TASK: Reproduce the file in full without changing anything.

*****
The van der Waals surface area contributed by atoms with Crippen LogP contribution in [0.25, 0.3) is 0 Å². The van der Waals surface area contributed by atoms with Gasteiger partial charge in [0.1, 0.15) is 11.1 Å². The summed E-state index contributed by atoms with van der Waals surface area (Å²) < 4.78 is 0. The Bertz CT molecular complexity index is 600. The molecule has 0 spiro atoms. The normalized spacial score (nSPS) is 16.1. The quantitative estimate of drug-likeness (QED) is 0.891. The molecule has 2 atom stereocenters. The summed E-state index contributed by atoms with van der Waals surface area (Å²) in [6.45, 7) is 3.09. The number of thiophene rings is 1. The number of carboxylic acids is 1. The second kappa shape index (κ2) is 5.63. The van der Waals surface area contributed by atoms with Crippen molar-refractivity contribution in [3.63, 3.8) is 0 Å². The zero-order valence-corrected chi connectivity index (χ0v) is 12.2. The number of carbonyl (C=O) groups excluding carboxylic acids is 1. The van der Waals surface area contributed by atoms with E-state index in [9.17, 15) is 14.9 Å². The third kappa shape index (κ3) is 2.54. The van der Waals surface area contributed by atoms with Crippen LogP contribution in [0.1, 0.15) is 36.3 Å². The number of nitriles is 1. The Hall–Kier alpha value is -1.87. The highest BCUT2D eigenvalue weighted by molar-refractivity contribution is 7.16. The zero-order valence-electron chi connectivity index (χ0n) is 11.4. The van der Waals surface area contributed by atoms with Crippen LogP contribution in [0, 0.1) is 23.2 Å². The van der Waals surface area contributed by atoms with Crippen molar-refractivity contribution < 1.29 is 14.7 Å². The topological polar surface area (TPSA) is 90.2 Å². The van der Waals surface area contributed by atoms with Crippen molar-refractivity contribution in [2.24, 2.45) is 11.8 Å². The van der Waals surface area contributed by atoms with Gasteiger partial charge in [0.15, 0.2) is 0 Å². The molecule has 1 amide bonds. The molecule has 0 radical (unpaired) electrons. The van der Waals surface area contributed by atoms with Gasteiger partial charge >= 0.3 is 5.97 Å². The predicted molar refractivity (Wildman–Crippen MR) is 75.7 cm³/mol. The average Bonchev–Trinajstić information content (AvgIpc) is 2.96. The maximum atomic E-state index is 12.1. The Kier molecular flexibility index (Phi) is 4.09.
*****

The van der Waals surface area contributed by atoms with Crippen LogP contribution in [0.25, 0.3) is 0 Å². The van der Waals surface area contributed by atoms with Gasteiger partial charge in [0.1, 0.15) is 11.1 Å². The summed E-state index contributed by atoms with van der Waals surface area (Å²) < 4.78 is 0. The Bertz CT molecular complexity index is 600. The molecule has 0 spiro atoms. The normalized spacial score (nSPS) is 16.1. The quantitative estimate of drug-likeness (QED) is 0.891. The molecule has 2 atom stereocenters. The summed E-state index contributed by atoms with van der Waals surface area (Å²) in [6.45, 7) is 3.09. The number of thiophene rings is 1. The number of carboxylic acids is 1. The second kappa shape index (κ2) is 5.63. The van der Waals surface area contributed by atoms with Crippen molar-refractivity contribution in [3.63, 3.8) is 0 Å². The zero-order valence-corrected chi connectivity index (χ0v) is 12.2. The number of carbonyl (C=O) groups excluding carboxylic acids is 1. The van der Waals surface area contributed by atoms with E-state index in [9.17, 15) is 14.9 Å². The third kappa shape index (κ3) is 2.54. The van der Waals surface area contributed by atoms with Crippen LogP contribution in [0.1, 0.15) is 36.3 Å². The number of nitriles is 1. The Hall–Kier alpha value is -1.87. The highest BCUT2D eigenvalue weighted by molar-refractivity contribution is 7.16. The zero-order valence-electron chi connectivity index (χ0n) is 11.4. The van der Waals surface area contributed by atoms with Crippen LogP contribution in [0, 0.1) is 23.2 Å². The van der Waals surface area contributed by atoms with Crippen molar-refractivity contribution < 1.29 is 14.7 Å². The topological polar surface area (TPSA) is 90.2 Å². The van der Waals surface area contributed by atoms with Crippen molar-refractivity contribution in [2.24, 2.45) is 11.8 Å². The van der Waals surface area contributed by atoms with Gasteiger partial charge in [0.15, 0.2) is 0 Å². The molecule has 1 amide bonds. The molecule has 0 radical (unpaired) electrons. The van der Waals surface area contributed by atoms with Gasteiger partial charge >= 0.3 is 5.97 Å². The predicted molar refractivity (Wildman–Crippen MR) is 75.7 cm³/mol. The average Bonchev–Trinajstić information content (AvgIpc) is 2.96. The maximum atomic E-state index is 12.1. The Kier molecular flexibility index (Phi) is 4.09.